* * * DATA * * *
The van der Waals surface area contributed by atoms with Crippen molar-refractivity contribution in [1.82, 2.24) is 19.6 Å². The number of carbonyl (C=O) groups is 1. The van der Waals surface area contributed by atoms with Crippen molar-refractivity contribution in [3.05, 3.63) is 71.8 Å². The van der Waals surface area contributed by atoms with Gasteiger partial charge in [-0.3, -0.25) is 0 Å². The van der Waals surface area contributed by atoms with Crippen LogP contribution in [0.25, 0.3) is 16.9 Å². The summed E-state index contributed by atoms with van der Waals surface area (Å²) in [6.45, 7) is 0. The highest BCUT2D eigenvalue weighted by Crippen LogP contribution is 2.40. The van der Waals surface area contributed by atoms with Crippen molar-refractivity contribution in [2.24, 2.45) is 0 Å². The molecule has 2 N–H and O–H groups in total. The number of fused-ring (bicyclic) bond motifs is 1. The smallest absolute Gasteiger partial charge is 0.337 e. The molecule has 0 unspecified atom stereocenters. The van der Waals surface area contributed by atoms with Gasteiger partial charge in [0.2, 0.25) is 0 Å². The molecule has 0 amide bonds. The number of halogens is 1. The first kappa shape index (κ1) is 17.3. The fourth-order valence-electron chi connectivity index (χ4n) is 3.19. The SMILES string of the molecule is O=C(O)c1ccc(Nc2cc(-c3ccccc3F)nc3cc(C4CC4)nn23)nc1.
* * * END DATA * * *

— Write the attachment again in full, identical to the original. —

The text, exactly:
The van der Waals surface area contributed by atoms with Crippen molar-refractivity contribution in [1.82, 2.24) is 19.6 Å². The number of carbonyl (C=O) groups is 1. The van der Waals surface area contributed by atoms with Crippen molar-refractivity contribution in [3.05, 3.63) is 71.8 Å². The van der Waals surface area contributed by atoms with Gasteiger partial charge in [-0.3, -0.25) is 0 Å². The van der Waals surface area contributed by atoms with Crippen LogP contribution in [0.25, 0.3) is 16.9 Å². The summed E-state index contributed by atoms with van der Waals surface area (Å²) in [6.45, 7) is 0. The highest BCUT2D eigenvalue weighted by Crippen LogP contribution is 2.40. The van der Waals surface area contributed by atoms with Crippen molar-refractivity contribution in [2.24, 2.45) is 0 Å². The molecule has 2 N–H and O–H groups in total. The number of fused-ring (bicyclic) bond motifs is 1. The smallest absolute Gasteiger partial charge is 0.337 e. The molecule has 0 unspecified atom stereocenters. The van der Waals surface area contributed by atoms with Gasteiger partial charge in [0.2, 0.25) is 0 Å². The molecule has 0 amide bonds. The number of halogens is 1. The first kappa shape index (κ1) is 17.3. The fourth-order valence-electron chi connectivity index (χ4n) is 3.19. The SMILES string of the molecule is O=C(O)c1ccc(Nc2cc(-c3ccccc3F)nc3cc(C4CC4)nn23)nc1.